NHS policies and they may be taking in RTC casualties from other areas or
even Suffolk/Cambs - OTOH I think there *is* a slight rise in casualties
(all the way from minors to KSI) amongst some the teenagers in that area.

Partly due to kids who cycle not learning about traffic as well as they once
did; but also the car culture reaching a far younger age nowadays. As soon
as kids are 17 they want to own their first motor car (not even just sharing
it with another sibling or parent) and they (both boys and girls nowadays)
are heavily influenced by "Max Power" or "gary boy" culture.

They are also often being subjected to peer pressure to drive their friends
to all night discos/parties/raves often some distance away; and then drive
back whilst sleep-deprived and potentially under the influence of a variety
of substances.

This has been going on for years though and shows no sign of stopping. In
fact its getting *worse* as car culture has merged with some aspects of rave
culture (unlike 10 years ago when there were more hippies around!), worse
still as cops have clamped down on some of the all-nighters some kids are
even taking pills and cruising round car parks etc out of boredom (complete
****king madness IMO and *not* in the positive way an old skool MC would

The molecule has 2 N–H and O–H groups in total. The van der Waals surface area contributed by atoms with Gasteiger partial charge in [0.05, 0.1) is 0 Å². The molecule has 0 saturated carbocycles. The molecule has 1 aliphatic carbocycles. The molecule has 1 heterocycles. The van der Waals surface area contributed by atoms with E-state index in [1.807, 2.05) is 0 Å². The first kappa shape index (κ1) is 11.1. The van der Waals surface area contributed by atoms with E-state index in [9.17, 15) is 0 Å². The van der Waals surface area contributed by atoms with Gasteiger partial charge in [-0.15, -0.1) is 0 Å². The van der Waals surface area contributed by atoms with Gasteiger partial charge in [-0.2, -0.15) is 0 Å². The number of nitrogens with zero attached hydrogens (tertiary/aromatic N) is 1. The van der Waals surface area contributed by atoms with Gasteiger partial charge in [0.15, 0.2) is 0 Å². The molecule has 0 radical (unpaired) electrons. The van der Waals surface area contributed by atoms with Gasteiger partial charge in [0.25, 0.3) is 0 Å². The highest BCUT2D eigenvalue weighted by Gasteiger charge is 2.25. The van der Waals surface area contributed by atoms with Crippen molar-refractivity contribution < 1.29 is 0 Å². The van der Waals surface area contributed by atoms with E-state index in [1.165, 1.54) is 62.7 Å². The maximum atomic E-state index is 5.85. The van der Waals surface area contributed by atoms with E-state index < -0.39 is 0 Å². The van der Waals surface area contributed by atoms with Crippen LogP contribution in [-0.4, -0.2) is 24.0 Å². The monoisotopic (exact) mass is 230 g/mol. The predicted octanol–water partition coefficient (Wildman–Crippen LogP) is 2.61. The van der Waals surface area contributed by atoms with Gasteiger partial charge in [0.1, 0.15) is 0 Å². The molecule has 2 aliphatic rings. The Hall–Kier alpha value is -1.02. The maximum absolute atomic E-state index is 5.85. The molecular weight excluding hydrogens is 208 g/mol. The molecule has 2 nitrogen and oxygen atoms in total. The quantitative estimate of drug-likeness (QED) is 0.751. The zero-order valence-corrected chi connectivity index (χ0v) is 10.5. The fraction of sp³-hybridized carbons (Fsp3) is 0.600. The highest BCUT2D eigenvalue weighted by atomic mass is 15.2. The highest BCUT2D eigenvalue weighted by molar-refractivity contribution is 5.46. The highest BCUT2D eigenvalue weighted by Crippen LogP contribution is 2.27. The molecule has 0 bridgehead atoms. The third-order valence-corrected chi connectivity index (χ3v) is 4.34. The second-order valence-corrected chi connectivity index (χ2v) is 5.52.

have said!)

I believe there have been a number of fatal RTCs in the Eastern area due to
this and people I know have lost too many of their friends this way, I try
to warn people on the site I help run but people still dont' want to
listen..

Alex
--
Mr R@T / General Lighting
Ipswich, Suffolk, Untied Kingdom
http://www.partyvibe.com


  #4  
Old March 23rd 06, 08:18 PM posted to uk.rec.cycling
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Default Sort of on topic/off topic: Rising toll of kids hurt on roads

I find it disturbing that the police seem glib about the figures

Not sure it's glib, as they say "our research shows that collisions
are down in the 18 and under age group" which would suggest the massive
increase is due to something other than more people getting hurt.

On the other hand the article makes no mention of rises in other age groups
attending the hospital, so not sure what's going on.

glib Couldn't be manufactured by some journo due to a (gasp) slow news
day in norfolk?/glib :-)
  #5  
Old March 24th 06, 05:28 PM posted to uk.rec.cycling
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Default Sort of on topic/off topic: Rising toll of kids hurt on roads


Mark Thompson wrote:
I find it disturbing that the police seem glib about the figures


Not sure it's glib, as they say "our research shows that collisions
are down in the 18 and under age group" which would suggest the massive
increase is due to something other than more people getting hurt.

On the other hand the article makes no mention of rises in other age groups
attending the hospital, so not sure what's going on.

glib Couldn't be manufactured by some journo due to a (gasp) slow news
day in norfolk?/glib :-)


Are you impugningthe honour of one of those paragons the "British
Journalist"?
I am shocked and appalled.!
John Kane, Kingston ON Canada